• Current provisions on jurisdiction (ie those which apply in the absence, or regardless, of contractual choice) should continue to apply to all proceedings instituted before the withdrawal date.
  • Current provisions on the law applicable to contractual and non-contractual obligations (ie those which apply in the absence, or regardless, of contractual choice) should continue to apply to contracts concluded before the withdrawal date, and (regarding non-contractual liability) to events which occurred before the withdrawal date.
  • Current provisions on recognition and enforcement of judgments should continue to govern all judicial decisions given before the withdrawal date.

For more information see this post on our Brexit Notes blog.

Brexit Blog launches with Brexit Q&A

As formal Brexit negotiations have now started, Herbert Smith Freehills is pleased to announce the launch of its new Brexit Notes blog, where you will find articles and updates on the latest Brexit developments.

As well as reporting on new developments going forward, Brexit Notes has been pre-populated with a selection of articles and posts. You can subscribe to the blog to receive notifications by e-mail as soon as items are posted, or you can visit the site whenever you choose. Continue reading

Financial Markets Test Case pilot scheme to be extended for three years and expanded

The Financial Markets Test Case pilot scheme, which was due to end in September this year, is to be extended for a further three years. The scheme will also be expanded so that it applies to any Financial List claims which raise issues of general importance in relation to which immediately relevant authoritative English law guidance is needed. It will no longer be necessary for claims to raise issues of general importance to the financial markets specifically.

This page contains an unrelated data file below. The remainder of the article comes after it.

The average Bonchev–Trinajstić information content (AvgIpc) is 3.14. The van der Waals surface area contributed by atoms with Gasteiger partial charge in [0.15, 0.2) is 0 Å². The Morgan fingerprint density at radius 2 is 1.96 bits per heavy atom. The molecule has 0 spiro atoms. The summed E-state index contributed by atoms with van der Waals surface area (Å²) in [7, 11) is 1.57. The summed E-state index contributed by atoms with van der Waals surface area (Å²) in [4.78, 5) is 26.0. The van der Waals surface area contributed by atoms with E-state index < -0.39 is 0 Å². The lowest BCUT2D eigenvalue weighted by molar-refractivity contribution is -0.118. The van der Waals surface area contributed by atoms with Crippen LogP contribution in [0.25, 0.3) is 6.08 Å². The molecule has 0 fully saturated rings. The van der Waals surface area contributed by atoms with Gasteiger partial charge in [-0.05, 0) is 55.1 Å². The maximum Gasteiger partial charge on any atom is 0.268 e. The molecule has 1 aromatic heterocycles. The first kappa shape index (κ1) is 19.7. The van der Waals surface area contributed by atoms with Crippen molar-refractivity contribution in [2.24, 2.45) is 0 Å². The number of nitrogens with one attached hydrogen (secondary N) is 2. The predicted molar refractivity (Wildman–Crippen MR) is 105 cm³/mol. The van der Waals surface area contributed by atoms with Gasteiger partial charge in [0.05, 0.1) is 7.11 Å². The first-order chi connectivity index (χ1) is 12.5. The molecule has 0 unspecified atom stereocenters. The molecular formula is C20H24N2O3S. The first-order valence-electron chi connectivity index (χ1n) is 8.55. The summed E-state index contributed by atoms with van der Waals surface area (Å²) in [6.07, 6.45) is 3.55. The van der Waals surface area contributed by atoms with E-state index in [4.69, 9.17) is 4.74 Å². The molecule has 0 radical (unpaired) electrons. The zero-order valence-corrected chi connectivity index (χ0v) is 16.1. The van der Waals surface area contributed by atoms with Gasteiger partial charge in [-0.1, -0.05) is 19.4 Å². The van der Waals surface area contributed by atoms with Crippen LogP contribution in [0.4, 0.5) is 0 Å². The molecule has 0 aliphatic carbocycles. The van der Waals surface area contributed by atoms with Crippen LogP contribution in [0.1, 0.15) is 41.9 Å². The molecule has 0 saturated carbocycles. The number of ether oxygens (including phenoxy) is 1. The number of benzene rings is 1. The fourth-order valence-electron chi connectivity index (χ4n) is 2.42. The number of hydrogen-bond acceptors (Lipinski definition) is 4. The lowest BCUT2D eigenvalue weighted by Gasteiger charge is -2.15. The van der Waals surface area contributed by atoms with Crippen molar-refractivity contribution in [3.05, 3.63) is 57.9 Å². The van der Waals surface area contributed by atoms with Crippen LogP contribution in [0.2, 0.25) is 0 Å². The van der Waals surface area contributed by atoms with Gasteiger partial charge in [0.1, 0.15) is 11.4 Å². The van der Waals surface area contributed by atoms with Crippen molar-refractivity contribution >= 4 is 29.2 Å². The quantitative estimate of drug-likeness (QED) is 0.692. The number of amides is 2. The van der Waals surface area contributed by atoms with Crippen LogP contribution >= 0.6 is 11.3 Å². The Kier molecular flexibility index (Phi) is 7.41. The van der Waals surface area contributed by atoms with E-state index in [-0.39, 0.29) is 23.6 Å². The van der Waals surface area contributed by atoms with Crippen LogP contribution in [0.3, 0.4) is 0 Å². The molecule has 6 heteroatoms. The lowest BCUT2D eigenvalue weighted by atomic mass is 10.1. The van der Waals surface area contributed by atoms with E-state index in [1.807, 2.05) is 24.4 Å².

Continue reading

Article published – Choice of law and jurisdiction post-Brexit: business as usual so far?

Recent reports from Parliament have identified the problems and risks that could arise post-Brexit if the current rules on choice of law and jurisdiction no longer apply, and there are no acceptable replacements negotiated. But are clients turning away from English choice of law and jurisdiction clauses as a result?

Anna Pertoldi has published a post on Practical Law’s Dispute Resolution blog which outlines her impression that Brexit has not, to date, led to a general move away from English choice of law and jurisdiction clauses, and considers why that might be the case. Click here to read the post (or here for the Practical Law Dispute Resolution blog homepage).

Supreme Court rules approval of Parliament needed to trigger Article 50

In a landmark constitutional law ruling, the Supreme Court today held (by a majority of 8 to 3) that the UK Government cannot trigger Article 50 of the Treaty on the European Union without an Act of Parliament authorising it to do so: R (Miller) v Secretary of State for Exiting the EU [2017] UKSC 5.